Tony Vagneur: Living in the moment with the ghosts of nature | AspenTimes.com

Tony Vagneur: Living in the moment with the ghosts of nature

Tony Vagneur
Saddle Sore

With encroaching twilight comes the movement of the wild things. A mother black bear sits in the openness of a hayfield, about 100 yards from the house, her two cubs directed to stay under the hawthorn until the coast is clear.

Slowly, almost stealthily, the sow moves farther out, coaxing her cubs into the open, but then a sound, or a smell doesn't seem right and the cubs scamper back out of sight. At last, when the blackness of the night is almost as dark as the color of the bears, they finally scurry across the meadow and duck into the apple orchard. The nightly raid is on again.

Across the creek, the elk are starting their evening migration, leaving the safety of the dense willows in the riparian zone, headed to the openness and green grass of a different hayfield, the calves scampering and running alongside their mothers. The calves are big enough now that to suckle, they must get down on their front knees to be low enough to stick their heads under their mother's haunches for a snack.

This time of year, as it always is, the cows and calves travel first, followed closely by the bulls and spikes — spikes being yearling bulls with one long antler on each side. Toward the back of the herd, the spikes, bulls and cows all mix in together, and you never see a bull leading the advance. The biggest bulls have a tendency to travel way in the rear, or sometimes off to the side, toward the back. It is a parade of dedicated natural imprint, eons old, interrupted only by a threat posed by a predator, real or imagined, including man.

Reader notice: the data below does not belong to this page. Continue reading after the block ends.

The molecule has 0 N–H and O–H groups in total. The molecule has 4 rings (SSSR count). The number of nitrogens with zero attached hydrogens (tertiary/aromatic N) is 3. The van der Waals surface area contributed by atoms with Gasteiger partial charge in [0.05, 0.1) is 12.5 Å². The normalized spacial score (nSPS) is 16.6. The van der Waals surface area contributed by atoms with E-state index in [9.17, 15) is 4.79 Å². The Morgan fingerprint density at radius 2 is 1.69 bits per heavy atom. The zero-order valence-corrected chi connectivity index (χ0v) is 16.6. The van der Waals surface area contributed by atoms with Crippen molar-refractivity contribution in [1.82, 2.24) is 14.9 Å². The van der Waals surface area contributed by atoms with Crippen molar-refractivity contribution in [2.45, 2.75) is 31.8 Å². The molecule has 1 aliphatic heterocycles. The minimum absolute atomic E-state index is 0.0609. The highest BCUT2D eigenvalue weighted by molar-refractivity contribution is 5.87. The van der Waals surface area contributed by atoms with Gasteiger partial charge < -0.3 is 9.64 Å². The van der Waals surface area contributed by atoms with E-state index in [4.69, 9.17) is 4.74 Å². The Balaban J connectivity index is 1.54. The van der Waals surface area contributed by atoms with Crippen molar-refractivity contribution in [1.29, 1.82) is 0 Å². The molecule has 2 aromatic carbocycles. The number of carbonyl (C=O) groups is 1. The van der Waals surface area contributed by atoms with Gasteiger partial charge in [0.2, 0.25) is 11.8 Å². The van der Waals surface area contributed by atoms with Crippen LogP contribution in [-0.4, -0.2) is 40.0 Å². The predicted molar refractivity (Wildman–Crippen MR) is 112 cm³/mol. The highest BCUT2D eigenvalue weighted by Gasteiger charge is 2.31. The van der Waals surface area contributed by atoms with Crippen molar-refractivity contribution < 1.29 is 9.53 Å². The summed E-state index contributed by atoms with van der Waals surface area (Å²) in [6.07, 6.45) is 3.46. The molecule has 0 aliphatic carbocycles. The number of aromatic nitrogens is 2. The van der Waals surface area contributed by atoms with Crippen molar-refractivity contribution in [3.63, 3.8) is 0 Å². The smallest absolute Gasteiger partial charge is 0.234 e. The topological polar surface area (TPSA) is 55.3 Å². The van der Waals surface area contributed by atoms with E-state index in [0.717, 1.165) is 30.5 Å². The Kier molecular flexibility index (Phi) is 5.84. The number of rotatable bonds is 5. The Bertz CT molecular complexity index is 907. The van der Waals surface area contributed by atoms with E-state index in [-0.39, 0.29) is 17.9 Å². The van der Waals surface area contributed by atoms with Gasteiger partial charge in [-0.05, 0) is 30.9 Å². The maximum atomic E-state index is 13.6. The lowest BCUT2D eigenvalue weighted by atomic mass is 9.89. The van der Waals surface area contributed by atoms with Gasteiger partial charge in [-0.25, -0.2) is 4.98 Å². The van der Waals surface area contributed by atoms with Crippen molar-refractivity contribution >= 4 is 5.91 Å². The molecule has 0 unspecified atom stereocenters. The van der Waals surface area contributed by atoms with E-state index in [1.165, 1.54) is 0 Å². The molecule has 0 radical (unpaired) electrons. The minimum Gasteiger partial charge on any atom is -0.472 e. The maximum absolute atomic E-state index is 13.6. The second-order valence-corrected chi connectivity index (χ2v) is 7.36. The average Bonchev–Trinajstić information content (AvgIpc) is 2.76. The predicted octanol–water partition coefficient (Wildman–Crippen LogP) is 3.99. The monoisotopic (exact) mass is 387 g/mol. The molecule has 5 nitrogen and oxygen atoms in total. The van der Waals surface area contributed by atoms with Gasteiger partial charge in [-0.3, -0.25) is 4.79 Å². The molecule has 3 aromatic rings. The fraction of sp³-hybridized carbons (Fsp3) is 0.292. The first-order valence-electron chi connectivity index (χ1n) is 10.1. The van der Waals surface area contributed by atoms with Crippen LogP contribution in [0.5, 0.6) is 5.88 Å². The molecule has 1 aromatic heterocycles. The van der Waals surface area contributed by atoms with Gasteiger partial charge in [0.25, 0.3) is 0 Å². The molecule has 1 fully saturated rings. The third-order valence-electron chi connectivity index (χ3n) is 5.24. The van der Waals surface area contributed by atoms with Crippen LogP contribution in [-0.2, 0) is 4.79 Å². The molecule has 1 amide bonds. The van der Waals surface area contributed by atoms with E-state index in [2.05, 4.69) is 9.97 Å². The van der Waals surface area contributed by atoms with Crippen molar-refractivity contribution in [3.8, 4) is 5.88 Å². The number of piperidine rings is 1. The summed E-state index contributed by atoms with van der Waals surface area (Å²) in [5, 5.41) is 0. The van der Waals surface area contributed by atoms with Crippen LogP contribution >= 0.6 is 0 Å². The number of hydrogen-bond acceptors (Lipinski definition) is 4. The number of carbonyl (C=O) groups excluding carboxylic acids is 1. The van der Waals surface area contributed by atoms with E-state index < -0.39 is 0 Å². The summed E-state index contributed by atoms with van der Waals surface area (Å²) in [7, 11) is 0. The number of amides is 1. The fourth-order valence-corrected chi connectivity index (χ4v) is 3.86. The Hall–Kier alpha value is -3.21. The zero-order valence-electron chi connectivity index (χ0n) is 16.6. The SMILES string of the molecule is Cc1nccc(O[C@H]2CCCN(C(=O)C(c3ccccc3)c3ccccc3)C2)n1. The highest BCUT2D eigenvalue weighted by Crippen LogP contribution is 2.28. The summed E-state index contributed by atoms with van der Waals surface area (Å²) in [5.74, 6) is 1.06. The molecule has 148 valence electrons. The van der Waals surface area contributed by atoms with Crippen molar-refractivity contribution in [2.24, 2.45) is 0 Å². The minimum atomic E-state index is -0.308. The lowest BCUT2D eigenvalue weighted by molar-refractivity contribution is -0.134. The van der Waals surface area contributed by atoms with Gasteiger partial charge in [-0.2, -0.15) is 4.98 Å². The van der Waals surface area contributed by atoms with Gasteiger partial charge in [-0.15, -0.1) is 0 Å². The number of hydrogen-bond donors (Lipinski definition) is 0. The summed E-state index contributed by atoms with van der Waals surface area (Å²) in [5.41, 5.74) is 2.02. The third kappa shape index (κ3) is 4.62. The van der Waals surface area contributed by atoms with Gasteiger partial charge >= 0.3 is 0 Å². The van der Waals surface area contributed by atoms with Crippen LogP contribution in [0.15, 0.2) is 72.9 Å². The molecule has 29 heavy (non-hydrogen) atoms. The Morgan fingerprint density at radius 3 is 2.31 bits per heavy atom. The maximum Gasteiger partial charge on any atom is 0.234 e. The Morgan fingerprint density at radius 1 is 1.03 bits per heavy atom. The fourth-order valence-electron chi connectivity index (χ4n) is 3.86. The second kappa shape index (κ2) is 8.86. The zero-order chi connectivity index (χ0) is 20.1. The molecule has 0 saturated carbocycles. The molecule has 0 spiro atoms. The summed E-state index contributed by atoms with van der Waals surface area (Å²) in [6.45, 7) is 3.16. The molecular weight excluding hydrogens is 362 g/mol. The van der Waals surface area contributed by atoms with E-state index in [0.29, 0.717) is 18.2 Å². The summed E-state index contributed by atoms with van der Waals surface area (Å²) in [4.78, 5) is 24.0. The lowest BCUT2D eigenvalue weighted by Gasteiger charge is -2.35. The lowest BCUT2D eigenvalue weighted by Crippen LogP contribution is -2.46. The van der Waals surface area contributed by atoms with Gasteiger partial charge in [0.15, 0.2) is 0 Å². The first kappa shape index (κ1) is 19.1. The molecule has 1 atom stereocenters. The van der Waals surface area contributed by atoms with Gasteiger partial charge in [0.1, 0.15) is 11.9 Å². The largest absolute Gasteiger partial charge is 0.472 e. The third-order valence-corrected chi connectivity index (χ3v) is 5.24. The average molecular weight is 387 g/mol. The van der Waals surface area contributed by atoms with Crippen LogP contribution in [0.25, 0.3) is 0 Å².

Elk have a language all their own, one that we sometimes believe we understand, but our understanding is limited to human interpretation, lacking the basic soul of being one with the animal and its specific DNA. Several years ago, early summer found me surrounded by cow elk (calves hidden in the brush) barking at me to move on as I moved the irrigation water. The woof is more nasal and lighter than a dog sound and not as harsh, but its message is quite clear, not only from the sound but also from the body language.

The most musical and enchanting of the elk vocabulary is the bugle, or whistle, that bull elk use during the mating season to alert cows of their presence and to assert their dominance over other bulls. If you haven't heard it, it's very difficult to describe, but you might say it sometimes starts as a bellow, escalating to a whistle, finally ending in a grunt. More or less. Not every bugle is the same and when four or five bulls are warring between themselves, you usually can tell one from the other by different bugle styles.

Recommended Stories For You

The other night, as the mating activity intensified, the elk moved slowly through the meadow across the creek, with the bulls bugling and snorting as they worked to keep their harems of cows together and away from other bulls. It was an opera of bass and baritone, each striving for a louder and louder forte than the others, but keeping the same insistent, throbbing beat.

They were no more than 50 yards away and, in the pitch black of the night, unseen. I stood on the cabin porch, hair on the back of my neck rising up and I felt a primeval urge to join the fray, to become an unnoticed observer in their midst, reaching out and touching them. Unachievable, of course, but as I stood there, it was impossible not to give them my best imitation of an elk bugle which, my partner Margaret says, sounds more like an elephant call. It's not certain if any of them answered me as they were fairly busy among themselves, but at least I didn't scare them off.

By morning, they were gone, as they always are, living ghosts of nature allowing us to partake in a bit of their natural world, one they inhabit seemingly without rational thought, living entirely in the moment.

The fog bank lifted a bit with daylight and up the valley, across from the orchard, the mother bear could be seen, sitting on her haunches, observing the lay of the land, her cubs safely hidden in an empty irrigation ditch. Soon, they will slowly clamber up the steep hillside, eating berries and acorns as they go, working toward a mid-morning nap, hidden somewhere deep in the maze of underbrush.

Tony Vagneur writes here on Saturdays and welcomes your comments at ajv@sopris.net.